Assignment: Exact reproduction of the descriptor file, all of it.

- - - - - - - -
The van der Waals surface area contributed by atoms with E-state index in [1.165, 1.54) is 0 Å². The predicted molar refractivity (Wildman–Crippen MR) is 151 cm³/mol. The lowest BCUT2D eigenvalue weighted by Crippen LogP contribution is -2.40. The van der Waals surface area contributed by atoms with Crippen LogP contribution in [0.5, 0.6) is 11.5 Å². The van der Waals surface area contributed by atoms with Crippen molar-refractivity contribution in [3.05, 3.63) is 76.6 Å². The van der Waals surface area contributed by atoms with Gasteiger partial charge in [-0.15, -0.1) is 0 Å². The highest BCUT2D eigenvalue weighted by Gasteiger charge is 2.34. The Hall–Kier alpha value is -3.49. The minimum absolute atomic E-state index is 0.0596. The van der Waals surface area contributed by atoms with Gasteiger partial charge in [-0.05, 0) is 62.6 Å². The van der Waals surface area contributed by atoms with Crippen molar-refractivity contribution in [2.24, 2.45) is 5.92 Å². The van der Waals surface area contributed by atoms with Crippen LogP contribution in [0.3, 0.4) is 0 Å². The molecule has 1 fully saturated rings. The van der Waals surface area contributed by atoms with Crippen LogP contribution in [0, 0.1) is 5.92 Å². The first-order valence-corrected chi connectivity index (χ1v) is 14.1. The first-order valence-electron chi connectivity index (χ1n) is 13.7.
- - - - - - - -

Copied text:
The van der Waals surface area contributed by atoms with E-state index in [1.165, 1.54) is 0 Å². The predicted molar refractivity (Wildman–Crippen MR) is 151 cm³/mol. The lowest BCUT2D eigenvalue weighted by Crippen LogP contribution is -2.40. The van der Waals surface area contributed by atoms with Crippen LogP contribution in [0.5, 0.6) is 11.5 Å². The van der Waals surface area contributed by atoms with Crippen molar-refractivity contribution in [3.05, 3.63) is 76.6 Å². The van der Waals surface area contributed by atoms with Gasteiger partial charge in [-0.15, -0.1) is 0 Å². The highest BCUT2D eigenvalue weighted by Gasteiger charge is 2.34. The Hall–Kier alpha value is -3.49. The minimum absolute atomic E-state index is 0.0596. The van der Waals surface area contributed by atoms with Gasteiger partial charge in [-0.05, 0) is 62.6 Å². The van der Waals surface area contributed by atoms with Crippen molar-refractivity contribution in [2.24, 2.45) is 5.92 Å². The van der Waals surface area contributed by atoms with Crippen LogP contribution in [0.3, 0.4) is 0 Å². The molecule has 1 fully saturated rings. The van der Waals surface area contributed by atoms with Crippen LogP contribution in [0, 0.1) is 5.92 Å². The first-order valence-corrected chi connectivity index (χ1v) is 14.1. The first-order valence-electron chi connectivity index (χ1n) is 13.7.